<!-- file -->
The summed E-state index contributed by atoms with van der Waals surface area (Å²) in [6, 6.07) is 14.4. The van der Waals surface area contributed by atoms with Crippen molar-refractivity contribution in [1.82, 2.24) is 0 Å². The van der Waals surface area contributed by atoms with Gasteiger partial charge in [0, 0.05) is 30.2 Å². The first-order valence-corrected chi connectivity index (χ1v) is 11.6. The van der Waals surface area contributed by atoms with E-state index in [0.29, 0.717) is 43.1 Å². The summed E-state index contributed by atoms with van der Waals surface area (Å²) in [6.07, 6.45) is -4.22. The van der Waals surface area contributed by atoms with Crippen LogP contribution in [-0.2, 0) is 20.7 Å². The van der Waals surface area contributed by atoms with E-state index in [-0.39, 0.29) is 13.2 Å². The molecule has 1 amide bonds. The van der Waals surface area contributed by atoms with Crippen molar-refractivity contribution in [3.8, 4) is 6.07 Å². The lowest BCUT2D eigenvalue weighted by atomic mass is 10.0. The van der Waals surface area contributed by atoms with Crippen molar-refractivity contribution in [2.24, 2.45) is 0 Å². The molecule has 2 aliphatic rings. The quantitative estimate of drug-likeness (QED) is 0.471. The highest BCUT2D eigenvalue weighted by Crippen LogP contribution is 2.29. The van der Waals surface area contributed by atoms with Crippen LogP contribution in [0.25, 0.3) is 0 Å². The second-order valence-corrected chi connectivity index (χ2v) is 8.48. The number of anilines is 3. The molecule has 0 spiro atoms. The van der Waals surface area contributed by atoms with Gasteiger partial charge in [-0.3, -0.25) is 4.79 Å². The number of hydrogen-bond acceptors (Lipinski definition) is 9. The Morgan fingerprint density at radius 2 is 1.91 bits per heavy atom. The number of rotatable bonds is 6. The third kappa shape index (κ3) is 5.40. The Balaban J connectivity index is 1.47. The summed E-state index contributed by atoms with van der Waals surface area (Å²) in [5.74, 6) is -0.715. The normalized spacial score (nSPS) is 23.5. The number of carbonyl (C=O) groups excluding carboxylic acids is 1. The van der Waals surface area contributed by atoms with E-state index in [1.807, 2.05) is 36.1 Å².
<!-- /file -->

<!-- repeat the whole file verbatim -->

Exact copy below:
The summed E-state index contributed by atoms with van der Waals surface area (Å²) in [6, 6.07) is 14.4. The van der Waals surface area contributed by atoms with Crippen molar-refractivity contribution in [1.82, 2.24) is 0 Å². The van der Waals surface area contributed by atoms with Gasteiger partial charge in [0, 0.05) is 30.2 Å². The first-order valence-corrected chi connectivity index (χ1v) is 11.6. The van der Waals surface area contributed by atoms with E-state index in [0.29, 0.717) is 43.1 Å². The summed E-state index contributed by atoms with van der Waals surface area (Å²) in [6.07, 6.45) is -4.22. The van der Waals surface area contributed by atoms with Crippen LogP contribution in [-0.2, 0) is 20.7 Å². The van der Waals surface area contributed by atoms with E-state index in [-0.39, 0.29) is 13.2 Å². The molecule has 1 amide bonds. The van der Waals surface area contributed by atoms with Crippen molar-refractivity contribution in [3.8, 4) is 6.07 Å². The lowest BCUT2D eigenvalue weighted by atomic mass is 10.0. The van der Waals surface area contributed by atoms with Crippen molar-refractivity contribution in [2.24, 2.45) is 0 Å². The molecule has 2 aliphatic rings. The quantitative estimate of drug-likeness (QED) is 0.471. The highest BCUT2D eigenvalue weighted by Crippen LogP contribution is 2.29. The van der Waals surface area contributed by atoms with Crippen LogP contribution in [0.25, 0.3) is 0 Å². The second-order valence-corrected chi connectivity index (χ2v) is 8.48. The number of anilines is 3. The molecule has 0 spiro atoms. The van der Waals surface area contributed by atoms with Gasteiger partial charge in [-0.3, -0.25) is 4.79 Å². The number of hydrogen-bond acceptors (Lipinski definition) is 9. The Morgan fingerprint density at radius 2 is 1.91 bits per heavy atom. The number of rotatable bonds is 6. The third kappa shape index (κ3) is 5.40. The Balaban J connectivity index is 1.47. The summed E-state index contributed by atoms with van der Waals surface area (Å²) in [5.74, 6) is -0.715. The normalized spacial score (nSPS) is 23.5. The number of carbonyl (C=O) groups excluding carboxylic acids is 1. The van der Waals surface area contributed by atoms with E-state index in [1.807, 2.05) is 36.1 Å².